Analysis: Senator’s remark on Sunday politics draws backlash

Politics

Sen. Cindy Hyde-Smith, R-Miss., speaks during a Senate Agriculture, Nutrition, and Forestry Committee hearing on Capitol Hill in Washington, Thursday, March 11, 2021, on climate change. (AP Photo/Susan Walsh)

JACKSON, Miss. (AP) — Republican Sen. Cindy Hyde-Smith of Mississippi is facing criticism for saying people should avoid political activities on Sundays to keep the Sabbath holy — an idea that Hyde-Smith, herself, has not always followed.

The U.S. Senate Rules and Administration Committee held a hearing Wednesday on a Democratic-sponsored bill that proposes the largest overhaul of U.S. elections in a generation. Republicans oppose the bill, and Hyde-Smith responded to remarks by Majority Leader Chuck Schumer, a Democrat from New York.

“He was wondering why, on Sundays, Georgia would not participate in an electoral process of gathering signatures to registration and things on Sunday, and I would just like to respond to that,” Hyde-Smith said. “Georgia’s a Southern state, just like Mississippi. I cannot speak for Georgia, but I can speak for Mississippi on why we would never do that on a Sunday, or hold an election on a Sunday.”

She held up a dollar bill.

“This says, ‘The United States of America, In God We Trust,’” Hyde-Smith said. She also noted that the phrase is “etched in stone in the U.S. Senate chamber.”

“When you swore in all of these witnesses, the last thing you said to them in your instructions was, ‘So help you God,’” Hyde-Smith said. “In God’s word in Exodus 20:18, it says, ‘Remember the Sabbath and keep it holy.’”

Hyde-Smith was inaugurated for her current term on the first Sunday of this year.

She has engaged in other political activities on Sundays. Her campaign issued a news release on Wednesday, Oct. 17, 2018, saying that Hyde-Smith would go on a bus tour to meet voters: “On Sunday, the tour will stop for a reception at 4:30 p.m. at St. Catherine’s Village in Madison.”

On Sunday, Nov. 11, 2018, Hyde-Smith issued a statement responding to a video clip that showed her praising a supporter by saying: “If he invited me to a public hanging, I’d be on the front row.” The timing of this skirmish was not her choice: The clip was posted to social media that day by Lamar White Jr., publisher of a Louisiana-based blog, The Bayou Brief.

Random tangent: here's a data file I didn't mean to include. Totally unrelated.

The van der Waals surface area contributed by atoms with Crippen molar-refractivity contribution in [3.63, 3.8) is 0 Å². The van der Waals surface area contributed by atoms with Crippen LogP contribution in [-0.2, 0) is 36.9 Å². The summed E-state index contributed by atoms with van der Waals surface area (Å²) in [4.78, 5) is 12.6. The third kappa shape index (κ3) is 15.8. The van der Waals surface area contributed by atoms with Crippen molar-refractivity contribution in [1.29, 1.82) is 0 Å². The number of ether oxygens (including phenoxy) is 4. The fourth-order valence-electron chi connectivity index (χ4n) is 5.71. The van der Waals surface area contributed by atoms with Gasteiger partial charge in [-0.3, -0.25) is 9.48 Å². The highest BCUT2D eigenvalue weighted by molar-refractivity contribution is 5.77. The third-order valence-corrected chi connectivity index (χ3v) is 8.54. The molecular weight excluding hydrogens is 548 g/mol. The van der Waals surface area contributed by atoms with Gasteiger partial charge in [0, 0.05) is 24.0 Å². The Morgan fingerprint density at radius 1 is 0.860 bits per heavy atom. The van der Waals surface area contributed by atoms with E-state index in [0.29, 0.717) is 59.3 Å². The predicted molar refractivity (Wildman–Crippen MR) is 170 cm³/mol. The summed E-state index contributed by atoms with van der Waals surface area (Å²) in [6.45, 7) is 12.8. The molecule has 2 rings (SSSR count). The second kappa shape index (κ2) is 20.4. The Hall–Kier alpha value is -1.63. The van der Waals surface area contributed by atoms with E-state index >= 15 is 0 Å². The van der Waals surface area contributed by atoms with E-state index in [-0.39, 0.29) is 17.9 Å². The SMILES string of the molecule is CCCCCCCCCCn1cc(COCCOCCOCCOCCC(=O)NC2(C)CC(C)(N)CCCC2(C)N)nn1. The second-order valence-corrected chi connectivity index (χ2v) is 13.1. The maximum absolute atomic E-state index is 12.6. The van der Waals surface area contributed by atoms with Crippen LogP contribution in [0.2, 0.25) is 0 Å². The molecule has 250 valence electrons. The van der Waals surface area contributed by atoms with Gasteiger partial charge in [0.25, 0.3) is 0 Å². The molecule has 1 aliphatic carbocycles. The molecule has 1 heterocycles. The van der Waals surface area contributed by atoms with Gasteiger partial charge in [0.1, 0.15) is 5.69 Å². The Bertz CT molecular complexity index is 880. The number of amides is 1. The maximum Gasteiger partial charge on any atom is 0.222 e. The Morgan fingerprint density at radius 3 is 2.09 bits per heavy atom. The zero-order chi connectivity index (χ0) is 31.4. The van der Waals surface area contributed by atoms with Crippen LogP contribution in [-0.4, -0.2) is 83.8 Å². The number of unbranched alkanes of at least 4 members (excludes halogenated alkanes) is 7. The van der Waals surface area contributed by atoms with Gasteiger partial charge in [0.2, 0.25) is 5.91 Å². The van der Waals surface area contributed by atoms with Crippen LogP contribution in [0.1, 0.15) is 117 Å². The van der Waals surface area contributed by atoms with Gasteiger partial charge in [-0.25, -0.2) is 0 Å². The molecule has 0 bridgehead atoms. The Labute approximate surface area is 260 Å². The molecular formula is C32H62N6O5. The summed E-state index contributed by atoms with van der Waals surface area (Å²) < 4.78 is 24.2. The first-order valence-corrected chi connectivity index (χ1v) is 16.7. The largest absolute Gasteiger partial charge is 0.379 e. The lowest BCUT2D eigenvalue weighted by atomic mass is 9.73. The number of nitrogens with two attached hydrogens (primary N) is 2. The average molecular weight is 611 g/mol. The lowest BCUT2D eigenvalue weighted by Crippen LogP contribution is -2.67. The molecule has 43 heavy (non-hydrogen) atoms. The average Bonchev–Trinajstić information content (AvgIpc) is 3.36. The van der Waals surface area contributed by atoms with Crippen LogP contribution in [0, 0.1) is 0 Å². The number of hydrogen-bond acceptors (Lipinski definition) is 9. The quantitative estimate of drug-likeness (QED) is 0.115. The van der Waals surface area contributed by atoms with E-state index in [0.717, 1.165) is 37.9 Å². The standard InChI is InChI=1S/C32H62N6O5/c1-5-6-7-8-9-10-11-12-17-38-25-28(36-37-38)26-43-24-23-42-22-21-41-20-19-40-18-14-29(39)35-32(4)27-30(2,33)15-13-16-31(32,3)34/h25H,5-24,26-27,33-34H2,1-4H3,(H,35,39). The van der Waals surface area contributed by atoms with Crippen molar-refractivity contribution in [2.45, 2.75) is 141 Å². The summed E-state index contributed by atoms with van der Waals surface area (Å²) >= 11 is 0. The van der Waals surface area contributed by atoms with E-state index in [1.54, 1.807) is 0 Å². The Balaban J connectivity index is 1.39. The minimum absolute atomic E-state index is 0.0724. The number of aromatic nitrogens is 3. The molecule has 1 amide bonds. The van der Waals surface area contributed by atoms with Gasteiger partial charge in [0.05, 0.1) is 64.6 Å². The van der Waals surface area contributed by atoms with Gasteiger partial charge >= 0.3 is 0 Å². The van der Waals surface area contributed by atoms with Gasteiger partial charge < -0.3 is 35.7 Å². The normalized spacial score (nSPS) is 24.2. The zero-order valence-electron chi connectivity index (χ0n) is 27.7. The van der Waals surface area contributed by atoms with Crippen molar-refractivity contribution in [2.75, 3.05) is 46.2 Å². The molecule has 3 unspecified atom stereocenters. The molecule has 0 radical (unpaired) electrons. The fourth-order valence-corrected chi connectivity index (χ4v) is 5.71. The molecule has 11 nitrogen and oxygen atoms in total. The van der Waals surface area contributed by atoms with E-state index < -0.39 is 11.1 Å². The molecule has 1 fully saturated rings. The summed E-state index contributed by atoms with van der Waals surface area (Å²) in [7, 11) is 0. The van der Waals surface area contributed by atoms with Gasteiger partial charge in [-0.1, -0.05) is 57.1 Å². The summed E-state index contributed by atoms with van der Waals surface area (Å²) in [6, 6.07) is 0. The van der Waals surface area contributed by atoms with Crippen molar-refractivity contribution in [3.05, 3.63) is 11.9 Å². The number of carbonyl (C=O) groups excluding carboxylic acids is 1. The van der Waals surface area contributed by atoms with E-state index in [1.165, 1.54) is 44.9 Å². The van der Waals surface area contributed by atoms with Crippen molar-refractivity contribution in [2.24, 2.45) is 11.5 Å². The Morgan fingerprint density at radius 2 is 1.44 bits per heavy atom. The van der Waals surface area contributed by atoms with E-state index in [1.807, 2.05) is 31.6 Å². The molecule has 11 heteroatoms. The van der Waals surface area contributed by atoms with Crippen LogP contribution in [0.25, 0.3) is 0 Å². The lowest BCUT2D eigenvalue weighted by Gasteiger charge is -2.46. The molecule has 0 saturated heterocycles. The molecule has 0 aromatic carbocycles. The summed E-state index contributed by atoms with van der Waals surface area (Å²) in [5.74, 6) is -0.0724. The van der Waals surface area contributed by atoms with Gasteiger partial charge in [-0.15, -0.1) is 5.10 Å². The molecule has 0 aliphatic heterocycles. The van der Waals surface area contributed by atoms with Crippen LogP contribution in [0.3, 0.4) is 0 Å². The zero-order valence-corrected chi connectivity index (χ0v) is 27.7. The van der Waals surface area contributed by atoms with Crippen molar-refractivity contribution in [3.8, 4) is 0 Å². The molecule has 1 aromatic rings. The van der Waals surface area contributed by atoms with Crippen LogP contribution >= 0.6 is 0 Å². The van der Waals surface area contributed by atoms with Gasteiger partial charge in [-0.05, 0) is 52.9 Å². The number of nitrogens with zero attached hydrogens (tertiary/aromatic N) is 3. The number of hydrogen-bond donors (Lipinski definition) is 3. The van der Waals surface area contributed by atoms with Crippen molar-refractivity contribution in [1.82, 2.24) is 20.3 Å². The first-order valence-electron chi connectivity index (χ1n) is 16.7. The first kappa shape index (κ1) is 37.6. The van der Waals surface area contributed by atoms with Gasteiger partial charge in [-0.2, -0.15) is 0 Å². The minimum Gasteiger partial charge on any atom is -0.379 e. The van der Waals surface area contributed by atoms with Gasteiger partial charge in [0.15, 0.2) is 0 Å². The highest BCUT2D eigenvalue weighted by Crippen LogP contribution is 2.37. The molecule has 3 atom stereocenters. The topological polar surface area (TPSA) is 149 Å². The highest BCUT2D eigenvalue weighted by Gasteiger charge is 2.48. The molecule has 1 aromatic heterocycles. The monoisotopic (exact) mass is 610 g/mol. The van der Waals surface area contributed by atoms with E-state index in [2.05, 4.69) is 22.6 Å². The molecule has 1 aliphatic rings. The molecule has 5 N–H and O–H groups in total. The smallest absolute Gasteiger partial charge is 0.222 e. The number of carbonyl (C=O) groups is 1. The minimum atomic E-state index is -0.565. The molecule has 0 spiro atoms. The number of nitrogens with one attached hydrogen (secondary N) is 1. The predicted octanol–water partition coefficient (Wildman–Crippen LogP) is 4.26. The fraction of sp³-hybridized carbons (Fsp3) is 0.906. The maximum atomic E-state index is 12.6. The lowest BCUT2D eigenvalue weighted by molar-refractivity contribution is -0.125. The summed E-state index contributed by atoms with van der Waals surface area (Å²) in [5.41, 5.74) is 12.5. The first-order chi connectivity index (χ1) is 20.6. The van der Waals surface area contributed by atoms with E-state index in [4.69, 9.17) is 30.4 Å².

Hyde-Smith said in a news release that Sunday: “In a comment on Nov. 2, I referred to accepting an invitation to a speaking engagement. In referencing the one who invited me, I used an exaggerated expression of regard, and any attempt to turn this into a negative connotation is ridiculous.”

Hyde-Smith is white, and critics said her “public hanging” remark showed callous disregard of the history of the lynching of Black people in Mississippi. She was in a 2018 special election runoff against Democrat Mike Espy, who is Black. Espy is a former congressman and former U.S. agriculture secretary. He repeatedly criticized Hyde-Smith for the hanging remark, including during a 2020 rematch that she also won.

Ben Jealous, current president of People for the American Way and a former national president of the NAACP, is among those who responded to Hyde-Smith’s comments about Sunday politicking.

“I know and love Mississippi — I’ve lived and worked there,” Jealous wrote on Twitter. “The role that Black churches play in the state, including in encouraging civic engagement, is deeply inspiring. She knows exactly who she is targeting when she criticizes Sunday voting. Black voters will remember.”

Joyce White Vance, a University of Alabama law professor and former U.S. attorney for northern Alabama, tweeted: “Mississippi Sen Hyde-Smith objects to Sunday voting because it violates her religious beliefs. Does that mean the country can’t vote on Saturday because of Jewish beliefs? Or at times like Friday afternoon that conflict with Muslim prayer? She needs to read the 1st Amendment.”

Regardless of any criticism about her remarks, Hyde-Smith said she remains opposed to the Democrats’ proposed election changes.

“The legislation before us today would nullify Mississippi’s successful voter ID law,” she said in a statement. “Under S.1, in a federal election, an individual could walk into a polling place, register and vote on the spot, without ever showing any proof of identity or residency. I am totally against this and will fight it every day. We need to have confidence that our vote counts and that there’s one person for one vote.”

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